12 January - 20 June 2016

Peanut butter matrices protect probiotic bacteria during simulated gastrointestinal passage

29 July 2015

Further to much research into the importance of food in probiotic viability in the digestive tract, a recent study carried out at the University of Georgia has identified that peanut butter could protect probiotic bacteria during simulated gastrointestinal passage. 

These microorganisms, when available in high enough numbers can be effective for example in the prevention, control and treatment of diarrhoea in pre-school children. But the availability of viable probiotic bacteria in high enough quantities can prove challenging due to the acidity of the human stomach.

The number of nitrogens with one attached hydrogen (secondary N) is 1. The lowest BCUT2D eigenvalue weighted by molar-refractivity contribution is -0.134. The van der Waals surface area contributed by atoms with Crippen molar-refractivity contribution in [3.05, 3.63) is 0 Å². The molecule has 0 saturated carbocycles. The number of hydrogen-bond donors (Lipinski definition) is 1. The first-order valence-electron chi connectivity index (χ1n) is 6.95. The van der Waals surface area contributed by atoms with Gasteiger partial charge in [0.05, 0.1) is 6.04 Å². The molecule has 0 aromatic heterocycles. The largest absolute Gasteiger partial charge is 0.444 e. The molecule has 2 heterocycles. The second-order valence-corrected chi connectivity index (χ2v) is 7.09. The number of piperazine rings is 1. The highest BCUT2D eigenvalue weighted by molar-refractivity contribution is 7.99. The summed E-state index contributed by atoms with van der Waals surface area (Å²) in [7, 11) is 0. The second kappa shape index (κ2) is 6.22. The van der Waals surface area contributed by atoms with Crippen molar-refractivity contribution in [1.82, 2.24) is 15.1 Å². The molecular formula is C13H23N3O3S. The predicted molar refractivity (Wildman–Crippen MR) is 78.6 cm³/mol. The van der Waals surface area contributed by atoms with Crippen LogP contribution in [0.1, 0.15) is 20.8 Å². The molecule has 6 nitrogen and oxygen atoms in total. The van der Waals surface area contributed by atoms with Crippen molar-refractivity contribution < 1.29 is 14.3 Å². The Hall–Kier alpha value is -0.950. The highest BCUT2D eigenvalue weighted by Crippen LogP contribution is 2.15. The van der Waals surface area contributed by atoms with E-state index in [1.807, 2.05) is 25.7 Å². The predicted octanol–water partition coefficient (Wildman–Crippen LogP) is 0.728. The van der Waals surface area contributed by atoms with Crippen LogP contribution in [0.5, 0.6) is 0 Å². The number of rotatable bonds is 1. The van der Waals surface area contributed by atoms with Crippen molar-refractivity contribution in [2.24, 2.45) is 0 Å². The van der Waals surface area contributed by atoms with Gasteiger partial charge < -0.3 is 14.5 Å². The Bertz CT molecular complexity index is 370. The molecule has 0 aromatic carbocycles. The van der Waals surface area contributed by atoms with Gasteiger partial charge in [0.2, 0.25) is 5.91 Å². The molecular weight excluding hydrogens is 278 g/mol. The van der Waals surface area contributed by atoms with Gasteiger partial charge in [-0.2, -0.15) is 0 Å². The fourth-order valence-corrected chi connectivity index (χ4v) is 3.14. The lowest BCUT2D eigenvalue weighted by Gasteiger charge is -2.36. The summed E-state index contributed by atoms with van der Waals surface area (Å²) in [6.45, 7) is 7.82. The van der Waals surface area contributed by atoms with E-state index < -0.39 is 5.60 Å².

The study investigated the viability of three commercial probiotic products, the first contained Lactobacillus rhamnosus GG, the second product had 5 species of Bifidobacterium and 9 species of Lactobacillus and the third product contained a mixture of strains including L. acidophilus (CUL 60), L. acidophilus (CUL 21), B. bifidum (CUL 20) and B. lactis (CUL 34). Both full fat and reduced fat peanut butter were inoculated with each of the probiotic products and suspended in a 0.5% NaCl solution. Each product was also suspended in 0.5% NaCl without any food as a control. Samples were collected from a simulated gastrointestinal passage over a 30-360 min timeframe and quantities of probiotics were evaluated. On average, Streptococcus/Lactococcus species had the highest survivability followed by Bifidobacterium and Lactobacillus species. For example, after 120 mins (the end of the gastric phase) Lactobacillus cells from the control sample of the second probiotic product had decreased approximately twice as much as when the product was suspended in either full fat or reduced fat peanut butter, suggesting that peanut butter matrices could be used as a vehicle for probiotic delivery.

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